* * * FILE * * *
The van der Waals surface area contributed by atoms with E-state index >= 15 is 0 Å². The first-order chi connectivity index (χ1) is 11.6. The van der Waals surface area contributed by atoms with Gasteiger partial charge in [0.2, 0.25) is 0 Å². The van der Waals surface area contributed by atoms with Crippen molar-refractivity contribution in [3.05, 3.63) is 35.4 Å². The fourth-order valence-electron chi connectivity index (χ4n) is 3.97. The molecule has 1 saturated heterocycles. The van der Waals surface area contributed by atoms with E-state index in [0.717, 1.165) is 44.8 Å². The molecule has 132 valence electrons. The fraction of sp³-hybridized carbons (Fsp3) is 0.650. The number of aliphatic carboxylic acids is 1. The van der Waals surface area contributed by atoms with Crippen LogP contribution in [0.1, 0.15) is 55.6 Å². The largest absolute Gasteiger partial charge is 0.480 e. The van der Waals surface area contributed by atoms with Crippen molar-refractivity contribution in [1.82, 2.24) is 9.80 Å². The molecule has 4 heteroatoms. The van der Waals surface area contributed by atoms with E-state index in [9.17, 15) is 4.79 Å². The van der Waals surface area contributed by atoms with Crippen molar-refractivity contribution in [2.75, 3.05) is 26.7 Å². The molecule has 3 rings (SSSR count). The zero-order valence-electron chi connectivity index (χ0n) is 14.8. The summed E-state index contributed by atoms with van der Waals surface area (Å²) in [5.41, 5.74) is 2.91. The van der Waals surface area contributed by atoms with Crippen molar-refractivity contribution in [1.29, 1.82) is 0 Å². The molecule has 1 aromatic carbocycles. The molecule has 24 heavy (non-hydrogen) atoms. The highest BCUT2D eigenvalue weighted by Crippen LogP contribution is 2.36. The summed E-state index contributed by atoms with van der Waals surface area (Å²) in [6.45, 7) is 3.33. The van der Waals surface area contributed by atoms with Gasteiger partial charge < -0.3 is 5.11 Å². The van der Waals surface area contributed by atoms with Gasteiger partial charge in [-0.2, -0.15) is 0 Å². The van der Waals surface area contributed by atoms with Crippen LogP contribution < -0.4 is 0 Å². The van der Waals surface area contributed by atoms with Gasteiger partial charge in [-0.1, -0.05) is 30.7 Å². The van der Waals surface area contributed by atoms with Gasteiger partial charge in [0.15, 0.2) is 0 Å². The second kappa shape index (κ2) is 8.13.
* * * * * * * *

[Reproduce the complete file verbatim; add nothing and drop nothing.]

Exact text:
The van der Waals surface area contributed by atoms with E-state index >= 15 is 0 Å². The first-order chi connectivity index (χ1) is 11.6. The van der Waals surface area contributed by atoms with Gasteiger partial charge in [0.2, 0.25) is 0 Å². The van der Waals surface area contributed by atoms with Crippen molar-refractivity contribution in [3.05, 3.63) is 35.4 Å². The fourth-order valence-electron chi connectivity index (χ4n) is 3.97. The molecule has 1 saturated heterocycles. The van der Waals surface area contributed by atoms with E-state index in [0.717, 1.165) is 44.8 Å². The molecule has 132 valence electrons. The fraction of sp³-hybridized carbons (Fsp3) is 0.650. The number of aliphatic carboxylic acids is 1. The van der Waals surface area contributed by atoms with Crippen LogP contribution in [0.1, 0.15) is 55.6 Å². The largest absolute Gasteiger partial charge is 0.480 e. The van der Waals surface area contributed by atoms with Crippen molar-refractivity contribution in [1.82, 2.24) is 9.80 Å². The molecule has 4 heteroatoms. The van der Waals surface area contributed by atoms with E-state index in [9.17, 15) is 4.79 Å². The van der Waals surface area contributed by atoms with Crippen molar-refractivity contribution in [2.75, 3.05) is 26.7 Å². The molecule has 3 rings (SSSR count). The zero-order valence-electron chi connectivity index (χ0n) is 14.8. The summed E-state index contributed by atoms with van der Waals surface area (Å²) in [5.41, 5.74) is 2.91. The van der Waals surface area contributed by atoms with Crippen molar-refractivity contribution in [1.29, 1.82) is 0 Å². The molecule has 1 aromatic carbocycles. The molecule has 24 heavy (non-hydrogen) atoms. The highest BCUT2D eigenvalue weighted by Crippen LogP contribution is 2.36. The summed E-state index contributed by atoms with van der Waals surface area (Å²) in [6.45, 7) is 3.33. The van der Waals surface area contributed by atoms with Gasteiger partial charge < -0.3 is 5.11 Å². The van der Waals surface area contributed by atoms with Gasteiger partial charge in [-0.2, -0.15) is 0 Å². The van der Waals surface area contributed by atoms with Crippen LogP contribution < -0.4 is 0 Å². The van der Waals surface area contributed by atoms with Gasteiger partial charge in [-0.1, -0.05) is 30.7 Å². The van der Waals surface area contributed by atoms with Gasteiger partial charge in [0.15, 0.2) is 0 Å². The second kappa shape index (κ2) is 8.13.